View from Washington: Surveying the Field

A look at Democratic Presidential Candidate Hillary Clinton’s healthcare reform proposals.

With the presidential primary election approaching, it may be useful to examine what the leading contenders have to say about healthcare. This article will examine the reform proposals of a leading Democratic candidate — Senator Hillary Rodham Clinton. In the next edition of View From Washington, we will look at the proposals of a leading Republican candidate.

Comparison between Senator Hillary Clinton and that of her husband, President Bill Clinton are inevitable. This comparison is appropriate because of the Senator’s key role as First Lady in the largest domestic policy disaster of President Clinton’s first term, often derisively referred to as “Hillary Care.” It was clear that the issue of healthcare reform would have to wait to be addressed another day.

Enter 2007, and the focus of healthcare reform has become “quality of care, cost containment and universal coverage.” Clinton’s reform proposal would entail regulations for insurance companies, tax reforms, payroll and income caps on the amount employers and employees must fork over for insurance, and, interestingly, “use of existing institutions.” It calls for the establishment of a new public insurance plan similar to, and possibly run by, Medicare and other existing federal programs. Additionally, she plans to regulate insurance companies by establishing new regulations related to such things as “automatic renewal,” “strong rating protections,” and “guaranteed issue.” As Medicare and other federal programs would run the new program, there would be little need for substantial additions to the federal bureaucracy. This minimization of bureaucracy is vastly different from the “managed competition” legislation that emerged in 1993.

Candidate Clinton proposes reaching universal coverage by “requiring all Americans to purchase it.” The plan claims that tax incentives and reduction in the cost of care will make purchasing health insurance more attractive. Federal money will flow to employers to offset their costs of retiree health expenses as the employers will be required to move their covered retirees into more efficient health plans. Small businesses will get tax credits. All this gets paid for in part by “greater efficiency” in healthcare delivery and reduction of tax breaks for the highest income earners. Major funding for these initiatives will come from an expansion of the Medicaid program along with the State Children’s Health Insurance Program (SCHIP). The plan also envisions tax-credits to families computed so that health insurance premiums do not exceed a to-be-specified portion of income.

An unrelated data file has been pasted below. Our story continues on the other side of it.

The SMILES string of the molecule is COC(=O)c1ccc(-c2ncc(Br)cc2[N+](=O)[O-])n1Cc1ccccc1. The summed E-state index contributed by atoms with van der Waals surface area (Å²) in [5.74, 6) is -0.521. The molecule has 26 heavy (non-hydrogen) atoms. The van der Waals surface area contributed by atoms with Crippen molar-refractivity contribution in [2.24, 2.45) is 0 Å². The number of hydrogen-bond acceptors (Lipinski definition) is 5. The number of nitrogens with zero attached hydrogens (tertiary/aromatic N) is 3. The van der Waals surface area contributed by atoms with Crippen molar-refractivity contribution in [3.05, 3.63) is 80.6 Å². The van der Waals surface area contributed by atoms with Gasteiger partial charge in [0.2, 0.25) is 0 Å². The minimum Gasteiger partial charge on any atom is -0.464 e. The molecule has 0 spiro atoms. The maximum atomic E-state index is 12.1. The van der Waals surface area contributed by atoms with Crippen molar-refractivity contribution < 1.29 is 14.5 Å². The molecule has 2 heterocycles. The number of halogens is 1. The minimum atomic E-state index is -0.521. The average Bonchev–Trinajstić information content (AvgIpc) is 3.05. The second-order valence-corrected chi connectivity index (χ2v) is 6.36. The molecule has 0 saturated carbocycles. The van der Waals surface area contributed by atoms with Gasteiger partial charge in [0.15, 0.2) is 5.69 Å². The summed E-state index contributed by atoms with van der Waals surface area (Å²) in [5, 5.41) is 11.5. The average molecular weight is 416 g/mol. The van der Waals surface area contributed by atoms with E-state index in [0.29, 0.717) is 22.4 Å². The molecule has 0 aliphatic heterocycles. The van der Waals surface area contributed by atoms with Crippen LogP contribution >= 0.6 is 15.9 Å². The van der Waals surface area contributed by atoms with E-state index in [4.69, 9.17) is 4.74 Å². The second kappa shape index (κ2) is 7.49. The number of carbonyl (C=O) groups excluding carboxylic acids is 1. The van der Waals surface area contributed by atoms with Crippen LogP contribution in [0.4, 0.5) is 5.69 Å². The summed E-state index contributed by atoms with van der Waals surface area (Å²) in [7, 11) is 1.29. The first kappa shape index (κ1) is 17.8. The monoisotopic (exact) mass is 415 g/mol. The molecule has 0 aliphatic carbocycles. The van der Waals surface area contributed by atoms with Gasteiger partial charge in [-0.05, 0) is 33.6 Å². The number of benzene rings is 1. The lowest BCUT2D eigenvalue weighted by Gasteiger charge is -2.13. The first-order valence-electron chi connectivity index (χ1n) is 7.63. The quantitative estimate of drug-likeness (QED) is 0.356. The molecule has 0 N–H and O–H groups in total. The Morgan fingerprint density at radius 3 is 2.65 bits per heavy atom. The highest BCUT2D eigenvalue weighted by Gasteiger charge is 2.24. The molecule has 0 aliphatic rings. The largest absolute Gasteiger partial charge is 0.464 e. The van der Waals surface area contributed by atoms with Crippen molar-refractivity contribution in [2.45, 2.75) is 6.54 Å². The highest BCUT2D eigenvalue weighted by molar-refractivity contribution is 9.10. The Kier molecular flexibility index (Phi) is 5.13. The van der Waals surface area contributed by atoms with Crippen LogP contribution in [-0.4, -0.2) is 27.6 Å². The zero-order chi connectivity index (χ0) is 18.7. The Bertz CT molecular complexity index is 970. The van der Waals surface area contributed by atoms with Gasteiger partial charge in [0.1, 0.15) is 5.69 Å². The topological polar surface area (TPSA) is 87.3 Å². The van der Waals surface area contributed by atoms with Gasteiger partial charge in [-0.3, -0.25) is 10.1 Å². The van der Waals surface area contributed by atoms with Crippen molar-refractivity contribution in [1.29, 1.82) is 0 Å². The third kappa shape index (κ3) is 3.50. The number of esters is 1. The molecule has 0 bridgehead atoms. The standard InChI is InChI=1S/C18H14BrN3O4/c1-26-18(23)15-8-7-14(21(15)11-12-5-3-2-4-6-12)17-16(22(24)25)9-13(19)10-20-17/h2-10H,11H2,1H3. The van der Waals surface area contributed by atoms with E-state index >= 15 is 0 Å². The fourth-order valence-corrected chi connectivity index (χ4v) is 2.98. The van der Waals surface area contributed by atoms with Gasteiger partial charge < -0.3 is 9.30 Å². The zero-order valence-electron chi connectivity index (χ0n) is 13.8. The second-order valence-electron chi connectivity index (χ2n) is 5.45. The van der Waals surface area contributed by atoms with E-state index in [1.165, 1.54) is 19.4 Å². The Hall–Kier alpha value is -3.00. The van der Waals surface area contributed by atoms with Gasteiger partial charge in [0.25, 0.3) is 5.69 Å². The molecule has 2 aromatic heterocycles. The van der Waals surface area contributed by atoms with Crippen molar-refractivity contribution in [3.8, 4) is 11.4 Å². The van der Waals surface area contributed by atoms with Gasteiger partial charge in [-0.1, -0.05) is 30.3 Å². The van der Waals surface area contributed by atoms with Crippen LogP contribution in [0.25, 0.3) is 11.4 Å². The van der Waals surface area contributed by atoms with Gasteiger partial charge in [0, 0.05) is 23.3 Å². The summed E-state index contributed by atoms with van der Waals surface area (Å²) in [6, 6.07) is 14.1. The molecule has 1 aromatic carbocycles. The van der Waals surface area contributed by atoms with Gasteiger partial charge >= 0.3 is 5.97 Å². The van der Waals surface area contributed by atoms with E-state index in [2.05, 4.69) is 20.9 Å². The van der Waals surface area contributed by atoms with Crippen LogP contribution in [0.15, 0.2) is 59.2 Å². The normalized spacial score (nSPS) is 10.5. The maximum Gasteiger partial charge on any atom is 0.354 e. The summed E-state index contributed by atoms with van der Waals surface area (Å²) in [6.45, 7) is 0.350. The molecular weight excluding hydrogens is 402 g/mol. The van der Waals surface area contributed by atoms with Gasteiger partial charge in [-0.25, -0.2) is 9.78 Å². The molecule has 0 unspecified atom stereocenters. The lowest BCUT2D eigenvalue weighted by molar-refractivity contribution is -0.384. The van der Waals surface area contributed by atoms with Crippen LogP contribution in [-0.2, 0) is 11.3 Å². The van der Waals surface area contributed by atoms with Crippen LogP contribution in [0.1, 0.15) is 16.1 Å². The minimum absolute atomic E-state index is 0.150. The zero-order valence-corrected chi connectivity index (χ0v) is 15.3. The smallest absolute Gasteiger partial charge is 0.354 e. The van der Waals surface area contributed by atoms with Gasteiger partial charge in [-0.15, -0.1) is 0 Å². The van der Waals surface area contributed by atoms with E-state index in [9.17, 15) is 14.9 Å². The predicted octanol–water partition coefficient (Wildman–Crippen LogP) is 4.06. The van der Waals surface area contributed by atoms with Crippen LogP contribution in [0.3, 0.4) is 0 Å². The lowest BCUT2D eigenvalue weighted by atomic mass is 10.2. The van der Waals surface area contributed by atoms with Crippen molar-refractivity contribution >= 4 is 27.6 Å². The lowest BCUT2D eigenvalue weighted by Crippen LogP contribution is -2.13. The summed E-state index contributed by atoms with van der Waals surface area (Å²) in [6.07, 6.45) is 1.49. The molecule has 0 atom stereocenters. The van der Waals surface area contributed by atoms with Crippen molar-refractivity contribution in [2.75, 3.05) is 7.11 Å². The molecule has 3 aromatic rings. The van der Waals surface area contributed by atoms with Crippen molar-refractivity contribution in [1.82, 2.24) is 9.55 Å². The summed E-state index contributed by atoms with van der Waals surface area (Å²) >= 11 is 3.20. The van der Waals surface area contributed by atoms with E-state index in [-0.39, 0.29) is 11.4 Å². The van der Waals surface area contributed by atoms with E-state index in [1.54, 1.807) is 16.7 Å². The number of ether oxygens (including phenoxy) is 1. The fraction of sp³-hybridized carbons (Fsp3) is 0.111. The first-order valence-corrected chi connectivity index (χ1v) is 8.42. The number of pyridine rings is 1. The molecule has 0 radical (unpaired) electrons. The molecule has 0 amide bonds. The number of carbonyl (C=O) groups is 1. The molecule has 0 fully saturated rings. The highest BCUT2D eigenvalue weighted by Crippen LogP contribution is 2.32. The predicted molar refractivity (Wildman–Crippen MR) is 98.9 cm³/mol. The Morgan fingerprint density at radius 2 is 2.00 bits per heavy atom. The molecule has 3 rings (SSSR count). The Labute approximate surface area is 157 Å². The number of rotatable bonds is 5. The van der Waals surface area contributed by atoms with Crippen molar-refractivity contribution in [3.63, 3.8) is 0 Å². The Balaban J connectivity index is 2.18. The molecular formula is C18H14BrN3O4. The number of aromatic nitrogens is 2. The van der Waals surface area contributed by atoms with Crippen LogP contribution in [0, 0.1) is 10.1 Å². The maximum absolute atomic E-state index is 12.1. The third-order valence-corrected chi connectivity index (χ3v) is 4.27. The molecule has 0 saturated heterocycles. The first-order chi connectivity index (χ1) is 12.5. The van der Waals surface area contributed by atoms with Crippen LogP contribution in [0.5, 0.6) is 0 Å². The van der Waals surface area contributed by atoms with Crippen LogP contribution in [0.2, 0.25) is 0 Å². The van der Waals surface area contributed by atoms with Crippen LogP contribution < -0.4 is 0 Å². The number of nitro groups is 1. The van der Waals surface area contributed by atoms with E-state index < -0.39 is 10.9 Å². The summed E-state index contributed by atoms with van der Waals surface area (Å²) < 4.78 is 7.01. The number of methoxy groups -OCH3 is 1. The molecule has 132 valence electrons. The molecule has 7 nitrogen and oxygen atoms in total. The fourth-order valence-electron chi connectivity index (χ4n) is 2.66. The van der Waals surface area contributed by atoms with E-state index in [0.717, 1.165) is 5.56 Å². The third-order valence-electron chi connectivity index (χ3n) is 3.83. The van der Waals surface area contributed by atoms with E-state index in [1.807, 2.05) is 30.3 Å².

Hillary Clinton’s health plan of 2007 differs from the 1993 legislation in a few ways. One, it allows states to opt out if they can create a program that meets federal standards. Second, she plans to use the mechanisms in place at Medicare and SCHIP instead of creating a whole new bureaucracy. Third, it does not have the cooperatives that were major features over a decade ago.

But no amount of campaign lipstick can change the similarities of the 1993 and 2007 plans. Tax credits for small businesses are there and will likely face the same economic backlash they did before. The Clinton plan of 2007 will likely call for a massive build-up of federal personnel to administer the new and improved “Hillary Care.” The new proposal for healthcare logically would imply that states will be required to pick up more costs for their citizens.

Clearly, Hillary Clinton learned from the crash and burn of her healthcare initiative in 1993. Nevertheless, the existing similarities between her proposals may mean her new plan can be expected to fail should she become president and pursue these policies. However, since 1993, the popular and reasonably effective SCHIP has been operationalized. Medicaid has seen many positive operational reforms. Both of these programs could be building blocks for a new national program. Plus, healthcare is eating the American economy right now, and the calls for systemic reform currently come from all political corners.

About the Author

Robert Betz Ph.D.
Robert Betz, Ph.D., is president of Robert Betz Associates, Inc. (RBA), a well-established federal health policy consulting firm located in the Washington, D.C. area. Additionally, Dr. Betz is an adjunct professor teaching at The George Washington University where he specializes in political science and health policy. For more information about RBA, visit